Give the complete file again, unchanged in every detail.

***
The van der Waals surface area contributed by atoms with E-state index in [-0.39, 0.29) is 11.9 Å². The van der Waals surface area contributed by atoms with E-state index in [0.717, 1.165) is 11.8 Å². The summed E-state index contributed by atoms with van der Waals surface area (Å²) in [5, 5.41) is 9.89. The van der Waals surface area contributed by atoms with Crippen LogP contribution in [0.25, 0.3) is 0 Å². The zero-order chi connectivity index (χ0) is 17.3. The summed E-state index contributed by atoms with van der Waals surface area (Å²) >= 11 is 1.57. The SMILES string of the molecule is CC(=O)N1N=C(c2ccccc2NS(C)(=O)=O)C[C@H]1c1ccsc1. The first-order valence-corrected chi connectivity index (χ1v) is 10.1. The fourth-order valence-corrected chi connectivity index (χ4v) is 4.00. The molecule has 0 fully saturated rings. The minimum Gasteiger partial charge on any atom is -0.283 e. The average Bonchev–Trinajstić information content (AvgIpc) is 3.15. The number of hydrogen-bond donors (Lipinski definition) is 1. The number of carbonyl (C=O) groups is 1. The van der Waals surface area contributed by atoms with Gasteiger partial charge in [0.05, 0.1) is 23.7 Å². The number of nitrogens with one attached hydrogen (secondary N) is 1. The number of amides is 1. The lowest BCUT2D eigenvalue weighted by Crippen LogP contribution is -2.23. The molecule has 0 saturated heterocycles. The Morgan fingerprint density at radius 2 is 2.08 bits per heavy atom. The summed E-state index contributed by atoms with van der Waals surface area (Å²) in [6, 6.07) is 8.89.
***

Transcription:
The van der Waals surface area contributed by atoms with E-state index in [-0.39, 0.29) is 11.9 Å². The van der Waals surface area contributed by atoms with E-state index in [0.717, 1.165) is 11.8 Å². The summed E-state index contributed by atoms with van der Waals surface area (Å²) in [5, 5.41) is 9.89. The van der Waals surface area contributed by atoms with Crippen LogP contribution in [0.25, 0.3) is 0 Å². The zero-order chi connectivity index (χ0) is 17.3. The summed E-state index contributed by atoms with van der Waals surface area (Å²) >= 11 is 1.57. The SMILES string of the molecule is CC(=O)N1N=C(c2ccccc2NS(C)(=O)=O)C[C@H]1c1ccsc1. The first-order valence-corrected chi connectivity index (χ1v) is 10.1. The fourth-order valence-corrected chi connectivity index (χ4v) is 4.00. The molecule has 0 fully saturated rings. The minimum Gasteiger partial charge on any atom is -0.283 e. The average Bonchev–Trinajstić information content (AvgIpc) is 3.15. The number of hydrogen-bond donors (Lipinski definition) is 1. The number of carbonyl (C=O) groups is 1. The van der Waals surface area contributed by atoms with Gasteiger partial charge in [0.05, 0.1) is 23.7 Å². The number of nitrogens with one attached hydrogen (secondary N) is 1. The number of amides is 1. The lowest BCUT2D eigenvalue weighted by Crippen LogP contribution is -2.23. The molecule has 0 saturated heterocycles. The Morgan fingerprint density at radius 2 is 2.08 bits per heavy atom. The summed E-state index contributed by atoms with van der Waals surface area (Å²) in [6, 6.07) is 8.89.